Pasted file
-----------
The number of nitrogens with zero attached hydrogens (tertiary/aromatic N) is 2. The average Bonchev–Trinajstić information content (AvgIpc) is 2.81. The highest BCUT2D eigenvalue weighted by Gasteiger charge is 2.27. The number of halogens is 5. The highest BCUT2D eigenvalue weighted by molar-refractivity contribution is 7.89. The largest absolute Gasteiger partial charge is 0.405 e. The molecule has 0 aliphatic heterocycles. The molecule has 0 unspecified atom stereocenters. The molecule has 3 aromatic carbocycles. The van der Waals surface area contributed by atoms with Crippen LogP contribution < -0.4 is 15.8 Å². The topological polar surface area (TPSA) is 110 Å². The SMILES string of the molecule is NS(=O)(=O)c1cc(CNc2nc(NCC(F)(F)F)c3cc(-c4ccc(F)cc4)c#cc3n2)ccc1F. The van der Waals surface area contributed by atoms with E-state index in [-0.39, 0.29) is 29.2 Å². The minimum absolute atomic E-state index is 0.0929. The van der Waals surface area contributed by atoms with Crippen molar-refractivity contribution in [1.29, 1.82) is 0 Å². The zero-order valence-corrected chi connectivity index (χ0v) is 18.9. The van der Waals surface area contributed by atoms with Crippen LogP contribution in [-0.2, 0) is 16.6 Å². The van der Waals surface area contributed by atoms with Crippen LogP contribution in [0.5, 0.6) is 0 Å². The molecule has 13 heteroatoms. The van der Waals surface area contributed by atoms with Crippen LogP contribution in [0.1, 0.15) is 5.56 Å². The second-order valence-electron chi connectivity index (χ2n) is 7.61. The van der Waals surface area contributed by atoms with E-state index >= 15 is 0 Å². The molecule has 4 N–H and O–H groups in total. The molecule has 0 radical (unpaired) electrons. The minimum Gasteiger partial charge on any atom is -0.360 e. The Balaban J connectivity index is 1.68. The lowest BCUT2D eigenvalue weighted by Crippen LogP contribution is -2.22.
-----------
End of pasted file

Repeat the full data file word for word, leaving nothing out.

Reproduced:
The number of nitrogens with zero attached hydrogens (tertiary/aromatic N) is 2. The average Bonchev–Trinajstić information content (AvgIpc) is 2.81. The highest BCUT2D eigenvalue weighted by Gasteiger charge is 2.27. The number of halogens is 5. The highest BCUT2D eigenvalue weighted by molar-refractivity contribution is 7.89. The largest absolute Gasteiger partial charge is 0.405 e. The molecule has 0 aliphatic heterocycles. The molecule has 0 unspecified atom stereocenters. The molecule has 3 aromatic carbocycles. The van der Waals surface area contributed by atoms with Crippen LogP contribution < -0.4 is 15.8 Å². The topological polar surface area (TPSA) is 110 Å². The SMILES string of the molecule is NS(=O)(=O)c1cc(CNc2nc(NCC(F)(F)F)c3cc(-c4ccc(F)cc4)c#cc3n2)ccc1F. The van der Waals surface area contributed by atoms with E-state index in [-0.39, 0.29) is 29.2 Å². The minimum absolute atomic E-state index is 0.0929. The van der Waals surface area contributed by atoms with Crippen molar-refractivity contribution in [1.29, 1.82) is 0 Å². The zero-order valence-corrected chi connectivity index (χ0v) is 18.9. The van der Waals surface area contributed by atoms with Crippen LogP contribution in [-0.2, 0) is 16.6 Å². The van der Waals surface area contributed by atoms with Crippen LogP contribution in [0.5, 0.6) is 0 Å². The molecule has 13 heteroatoms. The van der Waals surface area contributed by atoms with Crippen LogP contribution in [0.1, 0.15) is 5.56 Å². The second-order valence-electron chi connectivity index (χ2n) is 7.61. The van der Waals surface area contributed by atoms with E-state index >= 15 is 0 Å². The molecule has 4 N–H and O–H groups in total. The molecule has 0 radical (unpaired) electrons. The minimum Gasteiger partial charge on any atom is -0.360 e. The Balaban J connectivity index is 1.68. The lowest BCUT2D eigenvalue weighted by Crippen LogP contribution is -2.22.